If you are a New York state resident, you have the right to dictate your health care wishes through a living will. A living will lets you tell your family and health care providers what you want to happen in the event you fall ill or are otherwise unable to communicate. Talk to a New York attorney if you need legal advice about living wills.
A living will is a legal document in which you state your desires about the kind of medical treatment you want to receive when you are incapacitated. Though there is no requirement that New York residents create a living will, anyone who is at least 18 years old and of sound mind can create one.
New York state does not have a specific statute addressing the use or creation of living wills. However, the New York courts have ruled that a person can create a living will as long as the document provides "clear and convincing" proof that it contains the declarant's wishes. Because of this, there is no one form that you must use to create a living will. The form suggested by the Attorney General's Office requires you to sign the living will and have it signed by two witnesses.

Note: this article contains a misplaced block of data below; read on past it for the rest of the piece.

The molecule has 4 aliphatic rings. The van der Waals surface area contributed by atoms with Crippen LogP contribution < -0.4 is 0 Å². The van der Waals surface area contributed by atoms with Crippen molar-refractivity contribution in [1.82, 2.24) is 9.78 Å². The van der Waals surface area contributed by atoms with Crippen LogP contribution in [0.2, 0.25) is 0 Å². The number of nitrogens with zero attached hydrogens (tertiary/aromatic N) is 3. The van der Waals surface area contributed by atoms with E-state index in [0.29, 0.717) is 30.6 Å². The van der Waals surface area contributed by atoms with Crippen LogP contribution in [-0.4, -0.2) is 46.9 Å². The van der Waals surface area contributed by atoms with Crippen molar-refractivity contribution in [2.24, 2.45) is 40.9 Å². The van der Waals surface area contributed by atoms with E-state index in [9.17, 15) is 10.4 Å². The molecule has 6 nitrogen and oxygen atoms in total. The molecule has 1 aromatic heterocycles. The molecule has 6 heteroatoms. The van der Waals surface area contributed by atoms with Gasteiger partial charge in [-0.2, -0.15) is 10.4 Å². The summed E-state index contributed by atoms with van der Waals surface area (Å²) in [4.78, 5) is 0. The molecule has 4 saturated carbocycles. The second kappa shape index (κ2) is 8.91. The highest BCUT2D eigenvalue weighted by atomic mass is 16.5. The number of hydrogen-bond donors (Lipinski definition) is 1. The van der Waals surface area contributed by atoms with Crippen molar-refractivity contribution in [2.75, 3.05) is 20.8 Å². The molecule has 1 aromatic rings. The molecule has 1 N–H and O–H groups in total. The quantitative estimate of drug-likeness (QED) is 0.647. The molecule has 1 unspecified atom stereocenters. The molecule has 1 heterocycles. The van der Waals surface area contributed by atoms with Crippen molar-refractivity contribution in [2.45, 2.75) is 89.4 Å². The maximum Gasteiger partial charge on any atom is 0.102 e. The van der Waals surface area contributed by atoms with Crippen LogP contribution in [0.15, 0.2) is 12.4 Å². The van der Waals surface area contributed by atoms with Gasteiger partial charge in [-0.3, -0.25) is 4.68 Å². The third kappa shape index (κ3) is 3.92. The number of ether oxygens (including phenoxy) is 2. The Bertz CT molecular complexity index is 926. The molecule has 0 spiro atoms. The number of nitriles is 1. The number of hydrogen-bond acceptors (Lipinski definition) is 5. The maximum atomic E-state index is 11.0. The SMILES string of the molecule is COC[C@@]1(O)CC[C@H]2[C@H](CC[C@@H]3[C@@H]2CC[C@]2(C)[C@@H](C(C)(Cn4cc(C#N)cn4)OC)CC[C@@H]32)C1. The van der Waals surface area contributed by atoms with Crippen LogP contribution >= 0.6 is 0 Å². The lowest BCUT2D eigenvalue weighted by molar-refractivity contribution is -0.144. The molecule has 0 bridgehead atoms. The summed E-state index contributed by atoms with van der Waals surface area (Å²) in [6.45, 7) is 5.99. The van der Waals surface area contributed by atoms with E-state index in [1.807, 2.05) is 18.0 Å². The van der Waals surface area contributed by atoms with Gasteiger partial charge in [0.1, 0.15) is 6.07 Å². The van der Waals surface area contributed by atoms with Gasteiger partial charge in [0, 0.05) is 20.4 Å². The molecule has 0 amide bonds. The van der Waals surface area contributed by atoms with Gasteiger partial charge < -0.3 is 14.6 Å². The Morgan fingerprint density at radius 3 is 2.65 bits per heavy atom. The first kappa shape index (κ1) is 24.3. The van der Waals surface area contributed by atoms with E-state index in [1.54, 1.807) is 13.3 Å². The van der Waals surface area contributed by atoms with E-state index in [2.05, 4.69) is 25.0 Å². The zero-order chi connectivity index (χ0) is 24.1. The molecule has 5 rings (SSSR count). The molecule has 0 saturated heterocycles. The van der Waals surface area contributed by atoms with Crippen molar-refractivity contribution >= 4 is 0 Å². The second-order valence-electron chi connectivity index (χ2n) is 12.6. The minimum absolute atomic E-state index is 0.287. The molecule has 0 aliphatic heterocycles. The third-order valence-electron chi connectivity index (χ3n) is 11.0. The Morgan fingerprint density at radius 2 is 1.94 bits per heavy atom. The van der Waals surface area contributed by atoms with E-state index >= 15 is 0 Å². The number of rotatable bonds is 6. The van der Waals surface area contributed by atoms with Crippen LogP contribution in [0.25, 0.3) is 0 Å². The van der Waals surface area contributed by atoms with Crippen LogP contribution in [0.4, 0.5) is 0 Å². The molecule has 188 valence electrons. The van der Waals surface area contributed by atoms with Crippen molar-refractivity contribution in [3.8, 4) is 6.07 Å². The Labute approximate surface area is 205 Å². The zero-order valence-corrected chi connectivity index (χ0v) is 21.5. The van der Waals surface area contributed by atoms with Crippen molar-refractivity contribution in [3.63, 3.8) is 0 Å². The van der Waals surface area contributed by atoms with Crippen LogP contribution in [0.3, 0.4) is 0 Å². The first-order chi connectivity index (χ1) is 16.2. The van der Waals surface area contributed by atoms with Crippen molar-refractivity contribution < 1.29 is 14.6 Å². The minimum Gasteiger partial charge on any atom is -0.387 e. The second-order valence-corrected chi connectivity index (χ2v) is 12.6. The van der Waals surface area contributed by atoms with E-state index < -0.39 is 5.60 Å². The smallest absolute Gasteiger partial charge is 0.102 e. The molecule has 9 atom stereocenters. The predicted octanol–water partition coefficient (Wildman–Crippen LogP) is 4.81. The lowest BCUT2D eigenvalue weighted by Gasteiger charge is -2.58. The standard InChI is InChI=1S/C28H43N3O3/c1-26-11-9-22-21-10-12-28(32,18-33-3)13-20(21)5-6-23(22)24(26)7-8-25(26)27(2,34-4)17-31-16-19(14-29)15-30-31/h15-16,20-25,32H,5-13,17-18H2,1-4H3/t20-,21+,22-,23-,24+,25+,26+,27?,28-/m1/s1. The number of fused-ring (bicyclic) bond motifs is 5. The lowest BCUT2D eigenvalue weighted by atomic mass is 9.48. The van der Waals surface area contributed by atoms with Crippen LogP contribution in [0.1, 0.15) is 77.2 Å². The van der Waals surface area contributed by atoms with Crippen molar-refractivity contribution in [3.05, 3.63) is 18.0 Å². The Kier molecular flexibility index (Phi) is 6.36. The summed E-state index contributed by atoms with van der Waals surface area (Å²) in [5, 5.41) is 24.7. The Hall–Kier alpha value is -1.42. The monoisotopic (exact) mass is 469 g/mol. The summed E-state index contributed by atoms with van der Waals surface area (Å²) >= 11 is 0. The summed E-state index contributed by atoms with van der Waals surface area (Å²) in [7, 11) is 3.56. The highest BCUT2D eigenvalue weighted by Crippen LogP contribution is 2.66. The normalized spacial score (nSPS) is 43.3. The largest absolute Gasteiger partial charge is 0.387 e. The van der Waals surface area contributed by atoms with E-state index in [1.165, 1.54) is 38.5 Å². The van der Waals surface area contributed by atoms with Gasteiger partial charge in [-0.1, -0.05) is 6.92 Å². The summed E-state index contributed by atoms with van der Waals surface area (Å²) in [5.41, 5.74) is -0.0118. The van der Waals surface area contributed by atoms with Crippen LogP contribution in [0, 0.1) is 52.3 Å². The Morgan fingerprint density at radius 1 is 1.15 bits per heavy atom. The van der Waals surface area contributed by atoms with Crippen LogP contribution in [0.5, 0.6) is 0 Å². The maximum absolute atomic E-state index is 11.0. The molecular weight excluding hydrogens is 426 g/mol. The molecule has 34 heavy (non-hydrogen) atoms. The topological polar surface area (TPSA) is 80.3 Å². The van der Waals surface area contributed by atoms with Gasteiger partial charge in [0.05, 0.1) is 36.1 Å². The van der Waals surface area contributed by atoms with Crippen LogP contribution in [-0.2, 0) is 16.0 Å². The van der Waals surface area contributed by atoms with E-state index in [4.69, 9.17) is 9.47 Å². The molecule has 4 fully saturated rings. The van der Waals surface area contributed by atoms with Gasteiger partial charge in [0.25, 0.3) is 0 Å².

New York living wills can be as detailed or as limited as you wish. The simplest form of a living will is limited to dictating whether you want to receive life sustaining treatment if you have a terminal illness, or contains instructions about when you want life support terminated. You can also, however, include specific desires about as many situations as you can think of.
Health Care Proxy
New York also allows residents to appoint a health care proxy. A health care proxy is a document that allows you to appoint a person who makes health care decisions for you when you are incapacitated. To make a New York health care proxy, you must also be at least 18 and of sound mind. You must appoint a proxy in writing, sign the document and have it signed by two witnesses, neither of whom can act as your health care proxy.